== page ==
Involvement of inorganic and organic components in the laxative effect of cane final molasses Public Deposited

http://ir.library.oregonstate.edu/concern/graduate_thesis_or_dissertations/jm214r33x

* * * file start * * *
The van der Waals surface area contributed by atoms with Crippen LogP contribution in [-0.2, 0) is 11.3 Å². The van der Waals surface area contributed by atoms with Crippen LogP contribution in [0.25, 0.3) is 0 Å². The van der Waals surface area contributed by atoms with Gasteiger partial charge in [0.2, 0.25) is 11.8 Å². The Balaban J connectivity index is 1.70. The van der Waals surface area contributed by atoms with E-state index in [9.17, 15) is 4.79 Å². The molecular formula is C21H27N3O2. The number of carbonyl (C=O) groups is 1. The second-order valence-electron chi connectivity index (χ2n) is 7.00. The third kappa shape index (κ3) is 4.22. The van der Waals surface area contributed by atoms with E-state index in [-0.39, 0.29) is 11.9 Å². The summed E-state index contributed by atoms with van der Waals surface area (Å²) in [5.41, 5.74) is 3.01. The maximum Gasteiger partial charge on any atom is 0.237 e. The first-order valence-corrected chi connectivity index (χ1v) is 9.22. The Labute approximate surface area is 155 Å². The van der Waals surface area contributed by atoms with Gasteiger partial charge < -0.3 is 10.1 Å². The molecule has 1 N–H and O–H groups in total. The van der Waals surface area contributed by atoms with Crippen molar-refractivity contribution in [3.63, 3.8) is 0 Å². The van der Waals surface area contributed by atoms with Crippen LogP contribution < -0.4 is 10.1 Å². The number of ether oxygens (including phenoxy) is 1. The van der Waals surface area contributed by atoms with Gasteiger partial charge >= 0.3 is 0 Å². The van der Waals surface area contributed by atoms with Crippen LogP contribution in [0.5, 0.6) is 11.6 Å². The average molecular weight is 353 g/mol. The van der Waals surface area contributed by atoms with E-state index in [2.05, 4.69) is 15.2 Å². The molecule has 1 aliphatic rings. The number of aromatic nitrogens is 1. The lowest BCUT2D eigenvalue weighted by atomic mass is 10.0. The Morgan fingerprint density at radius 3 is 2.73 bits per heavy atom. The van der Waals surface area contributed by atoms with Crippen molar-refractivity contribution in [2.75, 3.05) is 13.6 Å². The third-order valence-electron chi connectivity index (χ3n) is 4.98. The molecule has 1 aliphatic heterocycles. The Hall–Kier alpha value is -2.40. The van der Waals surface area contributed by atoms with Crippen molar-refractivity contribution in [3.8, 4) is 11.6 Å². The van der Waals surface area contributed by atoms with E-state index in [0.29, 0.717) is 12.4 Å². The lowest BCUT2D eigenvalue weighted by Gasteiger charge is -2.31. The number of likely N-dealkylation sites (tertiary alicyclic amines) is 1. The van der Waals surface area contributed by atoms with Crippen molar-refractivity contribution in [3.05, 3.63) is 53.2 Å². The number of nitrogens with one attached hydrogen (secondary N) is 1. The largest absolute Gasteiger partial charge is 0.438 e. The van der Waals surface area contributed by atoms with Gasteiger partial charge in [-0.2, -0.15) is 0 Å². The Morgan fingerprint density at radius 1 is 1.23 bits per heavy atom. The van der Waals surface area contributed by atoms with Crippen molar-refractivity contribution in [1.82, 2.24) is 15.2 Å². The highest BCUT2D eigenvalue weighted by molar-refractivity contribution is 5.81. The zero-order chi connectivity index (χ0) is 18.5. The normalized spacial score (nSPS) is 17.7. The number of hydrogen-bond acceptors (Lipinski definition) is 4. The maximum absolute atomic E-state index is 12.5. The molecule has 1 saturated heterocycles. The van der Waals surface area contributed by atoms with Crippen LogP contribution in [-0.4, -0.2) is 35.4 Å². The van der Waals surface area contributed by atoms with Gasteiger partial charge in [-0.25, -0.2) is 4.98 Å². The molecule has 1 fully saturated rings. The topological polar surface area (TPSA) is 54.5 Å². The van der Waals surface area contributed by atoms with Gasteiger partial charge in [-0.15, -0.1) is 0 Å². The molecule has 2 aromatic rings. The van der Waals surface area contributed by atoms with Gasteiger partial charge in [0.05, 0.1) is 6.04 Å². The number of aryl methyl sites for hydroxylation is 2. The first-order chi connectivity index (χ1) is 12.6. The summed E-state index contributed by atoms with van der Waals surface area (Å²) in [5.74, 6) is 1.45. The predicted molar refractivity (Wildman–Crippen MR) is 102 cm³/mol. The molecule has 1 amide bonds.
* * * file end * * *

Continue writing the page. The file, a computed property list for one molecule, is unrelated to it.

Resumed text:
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  • The objective of this study was to investigate the effect of inorganic and organic components of molasses on the laxative problem encountered when molasses makes up a large portion of livestock rations. In a series of four trials 280 male Long Evans rats weighing approximately 50 grams each were placed on dietary treatments, each supplying or removing a possible causative agent. In the first trial the involvement of inorganic components and in particular potassium was studied in their relation to the laxative effect. Potassium when supplied at a level calculated to be equivalent to the content of molasses did not cause any laxative effect. However, it did result in increased water consumption by rats. The addition of molasses ash to the diet did not cause any laxative effect in the rats but did cause increased water consumption as did the potassium. The second trial was designed to scan other factors which might be involved in the laxative problem. Magnesium when supplied as MgSO₄ at a level calculated to be equivalent to the magnesium concentration of the molasses-supplemented diet did cause loose droppings in all rats receiving that diet. The results of the third trial were quite variable, mainly due to poor experimental technique and were not considered in the final conclusions. The trial pointed out several areas where experimental technique could be refined. The fourth trial showed that magnesium when supplied as dicalcium magnesium aconitate at a level calculated to be equivalent to its concentration in the molasses-supplemented diet produced dry matter values of the large intestinal content similar to the rats on the molasses-supplemented diet. However, the wet weight of large intestinal contents of rats receiving the dicalcium magnesium aconitate diets was significantly (P < 0.01) less than that of the rats on the molasses containing diet, but significantly (P < 0.05) more than that of the rats on the basal diet. The addition of potassium to the dicalcium magnesium aconitate diet did not affect the dry matter or wet weight of the large intestinal contents of the rats. It did, as before, cause an increased water consumption by the rats on the high potassium diets. Rats on the deionized molasses and cation-free molasses showed significantly (P < 0.05) higher dry matter values for the contents of the large intestine over the dry matter values recorded on the rats on the molasses diet, but still below the value recorded for the rats on the basal diet. The rats on the anion-free molasses showed no differences in dry matter of large intestinal contents from those rats on the molasses containing diet. Wet weight of large intestinal contents of the rats was significantly (P < 0.01) reduced by the cation-free molasses and deionized molasses. The wet weight of the contents of the large intestine of the rats on the dicalcium magnesium aconitate diet was significantly (P < 0.05) increased over that of the rats on the basal diet but was significantly (P < 0.01) less than that of the rats on the molasses-supplemented diet.
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